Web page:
George Tsamis had spent 18 summers in St. Paul managing and finding players for the independent Saints. The team's transformation to becoming the Twins' Class AAA affiliate for 2021 put Tsamis on the job market, although not for long.
The Kane County Cougars, located in Geneva, Ill., were bounced from the Class A Midwest League when the affiliated minor leagues shrunk from 160 to 120 teams last winter.
Kane County wound up filling the vacancy created by the Saints' departure from the independent American Association. The announcement was made in early February, and Tsamis was hired three weeks later to duplicate his Saints role with the Cougars.
Tsamis is 70 games into the 100-game schedule with his new team and he has come to a dramatic realization:
"We start our night games at 6:30 and it's the greatest idea of all time,'' he said. "The team loves it and, better yet, the fans love it. I didn't know what to think at first, but most games are done by 9, 9:30 at the latest, and nobody is in a hurry to leave. Every team should do this.''
Tsamis' fondness for the earlier start could reach its highest level on Wednesday night. The Cougars will be hosting the first-place Milwaukee Milkmen, and once his duties are complete, George has this task:
Driving the 5 ½ hours from Geneva (located 45 miles west of Chicago) to St. Paul, where on Thursday night, there will be a ceremony to honor the 2019 team that won what will stand as the Saints' lone title in the American Association.
These Saints were original members of the Northern League from 1993 through 2005, winning four titles. They joined other members of the league in 2006 in snatching the name "American Association," which had gone dormant as a Class AAA League after the 1997 season.
"There was no chance to really honor the 2019 championship last season because of the pandemic," Tsamis said. "The Saints looked at our Kane County schedule, saw Thursday was a day off, and set it as the date. I don't know anything else."
Remind us, George. What number do you wear?
"It's always been 22," he said. "I grew up in California as a Giants fan and Jack Clark was my favorite player. I even managed to get 22 when I pitched with the Twins in 1993."
Tsamis paused, then said: "All I've been told is the Saints wanted me to be there for the 2019 celebration."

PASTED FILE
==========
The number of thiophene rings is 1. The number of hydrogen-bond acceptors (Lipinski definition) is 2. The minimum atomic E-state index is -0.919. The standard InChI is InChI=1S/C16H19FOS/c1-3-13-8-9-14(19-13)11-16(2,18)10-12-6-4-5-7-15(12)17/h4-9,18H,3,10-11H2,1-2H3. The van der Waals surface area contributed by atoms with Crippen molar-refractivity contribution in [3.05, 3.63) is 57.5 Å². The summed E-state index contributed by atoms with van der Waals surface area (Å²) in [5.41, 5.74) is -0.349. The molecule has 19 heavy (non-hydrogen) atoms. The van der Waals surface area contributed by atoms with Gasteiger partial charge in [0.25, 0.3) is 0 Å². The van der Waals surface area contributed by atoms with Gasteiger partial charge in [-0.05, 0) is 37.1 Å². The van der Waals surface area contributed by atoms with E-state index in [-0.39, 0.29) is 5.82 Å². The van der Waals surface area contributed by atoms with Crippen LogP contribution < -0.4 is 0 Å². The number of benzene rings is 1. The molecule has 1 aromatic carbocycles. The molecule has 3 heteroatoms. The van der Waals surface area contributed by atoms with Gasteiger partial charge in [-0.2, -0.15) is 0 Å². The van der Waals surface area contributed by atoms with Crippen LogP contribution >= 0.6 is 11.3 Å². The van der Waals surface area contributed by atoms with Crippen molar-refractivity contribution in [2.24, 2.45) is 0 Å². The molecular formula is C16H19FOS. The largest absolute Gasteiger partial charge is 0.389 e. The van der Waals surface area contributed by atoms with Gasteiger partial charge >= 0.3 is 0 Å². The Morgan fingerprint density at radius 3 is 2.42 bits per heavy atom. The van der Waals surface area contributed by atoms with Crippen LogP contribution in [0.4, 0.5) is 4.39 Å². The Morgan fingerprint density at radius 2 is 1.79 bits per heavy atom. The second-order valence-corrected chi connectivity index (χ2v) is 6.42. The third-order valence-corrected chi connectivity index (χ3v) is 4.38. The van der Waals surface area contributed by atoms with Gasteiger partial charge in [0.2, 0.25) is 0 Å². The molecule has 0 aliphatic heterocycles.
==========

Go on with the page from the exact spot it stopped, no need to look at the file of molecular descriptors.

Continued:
We'll stick with that, too. We won't dig deeper into speculation rampant among loyal Saints fans that Marv Goldklang, Mike Veeck and the rest of the crew that led this franchise from funky Midway Stadium to Triple-A have something more in mind for Tsamis than hoisting championship hardware from 2019 in front of a full house.
The current challenge for Tsamis has gone well beyond changing locations and organizations. The chaos of a historic downsizing of the minor leagues in the midst of a world-changing pandemic has immensely impacted player procurement.
"This is my 23rd season in independent baseball and by far the toughest year," Tsamis said. "In the past, there would be 400 to 500 players released from the minor leagues in the last couple of weeks of spring training.
"This time, it was more like 50. There were fewer players in camps. And pitchers? There are more on rosters from Triple-A to low-A than ever before. It seems like every time a pitcher gets released, he's getting picked up by another major league organization.
"We have a rule that you're supposed to have five [professional] rookies on your team. We have nine rookies on our pitching staff right now.
"That's just the way it is. We're a few games under .500. We have to win more games."
Vance Worley, the "Vanimal" who was the Twins' Opening Day starter in 2013, came back after two years off and made five starts for the Cougars. Then, the Mets signed him for Class AAA Syracuse.
The third- and fourth-chance guys getting signed and perhaps making it to (or back to) the big leagues are the glorious stories of independent baseball. None more so than Caleb Thielbar, now the No. 1 lefty in the Twins bullpen with Taylor Rogers injured.
"We had Caleb three times with the Saints, and he got signed all three,'' Tsamis said.
Thielbar was getting ready to leave for the Cincinnati ballpark on Tuesday when asked by phone about his three-time manager, Tsamis.
"Honestly, George was really good at putting a team together," Thielbar said. "He wants guys to play hard and enjoy the fact they are still playing the game.
"He wants to win, for sure, but the players also come first with him. George was genuinely excited for a player when he was signed by a major league organization."
Caleb is a qualified expert on that Tsamis reaction, having experienced it three times.